PERSPECTIVE: How Movie and TV Violence Hits Children; Is There Too Much Violence on Television and Is It Time to Curb It? John Beyer, Director of the Organisation Mediawatch-UK Argues That Media Violence Cannot Be Ignored

The Birmingham Post (England), March 21, 2007 | Go to article overview

PERSPECTIVE: How Movie and TV Violence Hits Children; Is There Too Much Violence on Television and Is It Time to Curb It? John Beyer, Director of the Organisation Mediawatch-UK Argues That Media Violence Cannot Be Ignored


Byline: John Beyer

Is there too much violence on television? Is there a connection between the violence shown on television and the increasing violence and aggression in our society? I think there is.

In his most interesting series, Child of our Time, on BBC1, Professor Robert Winston said: "The average British three-year-old is glued to a TV or computer screen for nearly five hours a day and almost half of all three-year-olds have a TV in their bedroom. Suddenly the outside world is coming into these children's lives."

He asked: "So does what they watch influence their behaviour? Most scientists now think that TV can encourage violent tendencies. Experiments show how dangerous seeing the wrong kind of lessons on TV could be on a child's developing idea of how to behave."

Following the release of the brutally and senselessly violent film Natural Born Killers, a BBC Panorama programme in 1995, entitled The Killing Fields, investigated cases in the US where the film had apparently played a role in influencing the commission of crimes similar to those portrayed in the film.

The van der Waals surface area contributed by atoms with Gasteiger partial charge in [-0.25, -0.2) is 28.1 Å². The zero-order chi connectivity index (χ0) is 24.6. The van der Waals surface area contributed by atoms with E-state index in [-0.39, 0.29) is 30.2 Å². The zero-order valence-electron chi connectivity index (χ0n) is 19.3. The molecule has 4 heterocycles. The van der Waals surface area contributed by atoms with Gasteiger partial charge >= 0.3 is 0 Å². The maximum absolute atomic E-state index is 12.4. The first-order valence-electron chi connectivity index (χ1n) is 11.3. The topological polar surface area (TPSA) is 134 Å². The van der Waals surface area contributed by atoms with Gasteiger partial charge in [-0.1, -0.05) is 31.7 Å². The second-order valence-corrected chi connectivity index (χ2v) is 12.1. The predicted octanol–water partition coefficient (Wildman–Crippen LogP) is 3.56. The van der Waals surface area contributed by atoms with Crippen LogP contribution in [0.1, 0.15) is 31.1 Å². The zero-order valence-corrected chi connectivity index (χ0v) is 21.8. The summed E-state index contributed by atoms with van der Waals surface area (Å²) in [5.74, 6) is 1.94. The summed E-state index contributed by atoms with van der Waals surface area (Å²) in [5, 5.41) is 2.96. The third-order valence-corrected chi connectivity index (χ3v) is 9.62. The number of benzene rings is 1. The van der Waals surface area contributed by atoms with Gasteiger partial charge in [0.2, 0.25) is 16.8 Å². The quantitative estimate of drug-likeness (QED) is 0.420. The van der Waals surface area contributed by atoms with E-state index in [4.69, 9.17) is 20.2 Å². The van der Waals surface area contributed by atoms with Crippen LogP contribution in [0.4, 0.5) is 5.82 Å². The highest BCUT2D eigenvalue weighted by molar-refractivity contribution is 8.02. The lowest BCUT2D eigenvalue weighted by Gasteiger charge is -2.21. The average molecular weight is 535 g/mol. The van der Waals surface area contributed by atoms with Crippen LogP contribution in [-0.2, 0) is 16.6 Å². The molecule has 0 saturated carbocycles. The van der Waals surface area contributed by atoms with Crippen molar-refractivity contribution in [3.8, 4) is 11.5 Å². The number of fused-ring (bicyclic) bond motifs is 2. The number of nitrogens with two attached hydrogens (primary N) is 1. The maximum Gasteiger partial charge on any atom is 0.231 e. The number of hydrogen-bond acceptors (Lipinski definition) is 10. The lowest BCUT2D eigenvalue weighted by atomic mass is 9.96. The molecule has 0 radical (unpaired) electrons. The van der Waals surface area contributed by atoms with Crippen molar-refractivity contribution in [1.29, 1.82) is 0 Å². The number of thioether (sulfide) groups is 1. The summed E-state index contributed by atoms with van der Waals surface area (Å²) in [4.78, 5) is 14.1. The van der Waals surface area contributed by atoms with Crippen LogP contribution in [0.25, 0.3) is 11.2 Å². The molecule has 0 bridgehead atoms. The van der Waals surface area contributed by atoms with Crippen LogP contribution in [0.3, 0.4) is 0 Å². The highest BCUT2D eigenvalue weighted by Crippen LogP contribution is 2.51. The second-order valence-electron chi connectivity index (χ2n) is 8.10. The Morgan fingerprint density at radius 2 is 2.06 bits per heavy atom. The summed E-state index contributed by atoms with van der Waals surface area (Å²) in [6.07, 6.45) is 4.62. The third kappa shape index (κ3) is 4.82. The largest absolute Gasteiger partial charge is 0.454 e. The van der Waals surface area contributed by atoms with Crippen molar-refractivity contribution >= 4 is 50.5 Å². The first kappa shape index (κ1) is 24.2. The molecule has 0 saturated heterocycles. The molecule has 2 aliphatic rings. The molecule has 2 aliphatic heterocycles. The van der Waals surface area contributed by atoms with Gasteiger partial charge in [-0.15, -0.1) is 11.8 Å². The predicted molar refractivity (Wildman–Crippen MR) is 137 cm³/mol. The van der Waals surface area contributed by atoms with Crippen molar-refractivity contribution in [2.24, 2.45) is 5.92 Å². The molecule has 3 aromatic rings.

In the course of the Panorama programme a forensic psychiatrist, Dr Susan Bailey, was interviewed.

She said: "In the early 80s I encountered, over a five-year period, 20 youngsters who had murdered. A quarter of that group presented me with descriptions of how they had watched violent and pornographic films in the weeks leading up to their offence of murder - they described very vividly the films they had watched and how that had influenced their final act.

"The director of the film, Oliver Stone, who was also interviewed, said: 'Film is a powerful medium, film is a drug, film is a potential hallucinogen - it goes into your eye, it goes into your brain, it stimulates and its a dangerous thing - it can be a very subversive thing'."

More recently Natural Born Killers was cited by Lord Puttnam when he said that violent films breed bullies. He said: "We cannot afford to remain blind to the impact films and moving images of all kinds have on young people. You really are tinkering around in people's minds, imprinting emotions, messages and ideas which may well influence them for the rest of their lives."

The British Board of Film Classification, in its 1997 Annual Report, wondered "if Hollywood would ever wake up with a conscience about teenagers and the drip-drip effect of films which teach violence, glorify it and celebrate the rewards it brings". Academic researchers, the Board said, analysed both the pleasures of violent entertainment and the dangers. They surveyed the prevalence of screen violence country by country. America has the highest crime rates in the developed world and produces the most violent entertainment. The most popular stars are the macho heroes who use violence and therefore demonstrate and validate its use.

The Economic and Social Research Council published findings in a report last November saying that robbers increasingly carry out vicious attacks for "kicks" and "street cred" to satisfy a desire for violence rather that for any financial gain. …

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